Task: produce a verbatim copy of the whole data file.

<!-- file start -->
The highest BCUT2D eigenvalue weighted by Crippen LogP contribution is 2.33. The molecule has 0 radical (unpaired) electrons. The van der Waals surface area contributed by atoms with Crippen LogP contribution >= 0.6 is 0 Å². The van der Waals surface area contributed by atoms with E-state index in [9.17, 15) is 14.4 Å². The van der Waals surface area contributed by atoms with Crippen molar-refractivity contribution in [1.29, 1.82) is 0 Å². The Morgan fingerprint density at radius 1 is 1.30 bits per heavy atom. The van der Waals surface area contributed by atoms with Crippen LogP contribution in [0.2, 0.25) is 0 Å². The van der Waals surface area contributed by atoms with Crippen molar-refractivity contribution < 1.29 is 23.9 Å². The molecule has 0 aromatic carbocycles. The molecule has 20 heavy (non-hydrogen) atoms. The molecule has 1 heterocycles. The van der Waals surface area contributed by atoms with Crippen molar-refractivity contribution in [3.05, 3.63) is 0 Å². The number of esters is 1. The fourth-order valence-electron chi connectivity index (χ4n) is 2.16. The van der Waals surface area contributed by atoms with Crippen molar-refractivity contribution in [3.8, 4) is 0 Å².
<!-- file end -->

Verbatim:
The highest BCUT2D eigenvalue weighted by Crippen LogP contribution is 2.33. The molecule has 0 radical (unpaired) electrons. The van der Waals surface area contributed by atoms with Crippen LogP contribution >= 0.6 is 0 Å². The van der Waals surface area contributed by atoms with E-state index in [9.17, 15) is 14.4 Å². The van der Waals surface area contributed by atoms with Crippen molar-refractivity contribution in [1.29, 1.82) is 0 Å². The Morgan fingerprint density at radius 1 is 1.30 bits per heavy atom. The van der Waals surface area contributed by atoms with Crippen LogP contribution in [0.2, 0.25) is 0 Å². The van der Waals surface area contributed by atoms with Crippen molar-refractivity contribution < 1.29 is 23.9 Å². The molecule has 0 aromatic carbocycles. The molecule has 20 heavy (non-hydrogen) atoms. The molecule has 1 heterocycles. The van der Waals surface area contributed by atoms with Crippen molar-refractivity contribution in [3.05, 3.63) is 0 Å². The number of esters is 1. The fourth-order valence-electron chi connectivity index (χ4n) is 2.16. The van der Waals surface area contributed by atoms with Crippen molar-refractivity contribution in [3.8, 4) is 0 Å².